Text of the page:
The last piece of advice I will give about photography is to use some type of software to correct any issues in your images.  Try the Adobe site, you can try any of their photo software programs for free for 30 days.    There are some good free programs as well, they may not have all the bells and whistles but most will take care of most issues.

That’s it for today my friends, the old chef needs to get to bed, work has finally calmed down, my fiscal year is closed, my printer is working again, and I start my classes this week.  Keep your fingers crossed, I could use a week without problems….sigh

While I’m thinking about it are any of you going to the foodbuzz festival in San Francisco, It looks like I will be going and hope to see some of you there, so let me know if your planning on attending.

Till next time!

Comments

  1. Thank you! I always had a general idea, but I never knew exactly what made gelato, well, gelato. Thanks for this post and for reminding me of Italy.

  2. Hi there Chef Dennis! GREAT information! I remember the gelato in Sicily – it was amazing! I think my favorite had roasted espresso beans in it. I could only find it in the Piazza across from St. Agatha’s Cathedral in Catania. It was amazing!

  3. This looks so good. Sadly I’ve never had a true gelato so I’m not sure I’d know the difference in taste. One day I’ll get to try the real deal. I am happy to know the gelato machine works well. I was scoping it out online one day. Haven’t pulled the trigger yet though. I always appreciate the advice you offer here. I’d be lost without your “ask Chef Dennis” series. I am still using my yucky kodak easyshare. It’s the nicer model but it’s still ancient and not up to snuff. But I am determined to learn to use it well before I invest in a nicer camera. I have to say I loved my Bro’s Rebel when he visited. But I’ve also eyed the Nikon one The Pioneer Woman recommends. I want to go to the camera store one day when I have some free time (falls down laughing) and try them all out. See how they feel as well as function. Like buying a drill, if it doesn’t feel right I don’t want it. Lol! You should see how much research I put into picking my sander, if it’s any indication of the camera buying process this could take awhile. See, us girls like toys too. Lol! I wish I was going to the foodbuzz thing. Take lots of pics!!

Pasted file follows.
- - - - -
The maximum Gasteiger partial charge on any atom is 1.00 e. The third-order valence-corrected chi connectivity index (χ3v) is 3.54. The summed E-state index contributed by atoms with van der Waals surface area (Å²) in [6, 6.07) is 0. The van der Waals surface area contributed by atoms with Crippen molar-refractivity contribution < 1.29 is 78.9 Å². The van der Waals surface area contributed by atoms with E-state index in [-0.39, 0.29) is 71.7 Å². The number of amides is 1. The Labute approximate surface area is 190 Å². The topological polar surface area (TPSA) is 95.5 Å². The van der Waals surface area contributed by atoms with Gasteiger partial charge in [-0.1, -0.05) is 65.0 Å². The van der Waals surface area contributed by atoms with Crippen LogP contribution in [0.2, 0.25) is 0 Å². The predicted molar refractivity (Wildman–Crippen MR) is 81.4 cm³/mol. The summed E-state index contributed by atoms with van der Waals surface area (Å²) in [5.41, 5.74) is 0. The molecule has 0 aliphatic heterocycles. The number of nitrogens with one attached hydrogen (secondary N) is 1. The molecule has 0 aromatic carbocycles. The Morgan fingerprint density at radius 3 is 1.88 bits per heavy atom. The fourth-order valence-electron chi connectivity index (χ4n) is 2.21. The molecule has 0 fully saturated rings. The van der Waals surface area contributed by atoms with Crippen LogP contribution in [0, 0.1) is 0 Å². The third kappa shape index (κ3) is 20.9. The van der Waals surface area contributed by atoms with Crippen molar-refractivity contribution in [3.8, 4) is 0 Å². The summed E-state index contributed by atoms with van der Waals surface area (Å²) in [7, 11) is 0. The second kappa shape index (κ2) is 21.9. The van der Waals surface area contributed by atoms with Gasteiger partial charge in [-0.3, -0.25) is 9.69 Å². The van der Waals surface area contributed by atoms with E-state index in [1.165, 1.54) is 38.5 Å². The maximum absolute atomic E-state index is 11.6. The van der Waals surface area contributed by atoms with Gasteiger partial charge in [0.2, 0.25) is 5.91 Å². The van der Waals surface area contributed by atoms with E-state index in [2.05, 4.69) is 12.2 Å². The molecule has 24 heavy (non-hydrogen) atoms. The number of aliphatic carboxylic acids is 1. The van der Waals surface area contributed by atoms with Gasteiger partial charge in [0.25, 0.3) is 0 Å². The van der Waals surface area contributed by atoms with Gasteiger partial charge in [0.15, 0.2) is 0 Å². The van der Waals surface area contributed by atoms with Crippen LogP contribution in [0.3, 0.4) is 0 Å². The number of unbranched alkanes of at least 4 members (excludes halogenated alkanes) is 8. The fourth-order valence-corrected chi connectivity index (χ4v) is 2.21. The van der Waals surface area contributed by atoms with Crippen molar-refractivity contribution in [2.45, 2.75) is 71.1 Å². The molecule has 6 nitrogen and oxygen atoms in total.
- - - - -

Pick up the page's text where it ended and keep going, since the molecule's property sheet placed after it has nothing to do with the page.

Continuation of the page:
4. I’ve actually made a pair of lightboxes from http://bsinthekitchen.com/?p=829 and while they do shed light on the subject, I also have a few complaints…

    If you’re going to make these, you’ll probably need 3-4 otherwise you get bad shadows depending on how you angle the lights. The size of these boxes is cumbersome if you have limited workspace – I often struggle to get enough light into my photograph without actually having the box in the photo. Also, while the mesh has a structural role it also absorbs a lot of the light from the bulbs. I even used a twin socket adapter within and my photos still came out very dark.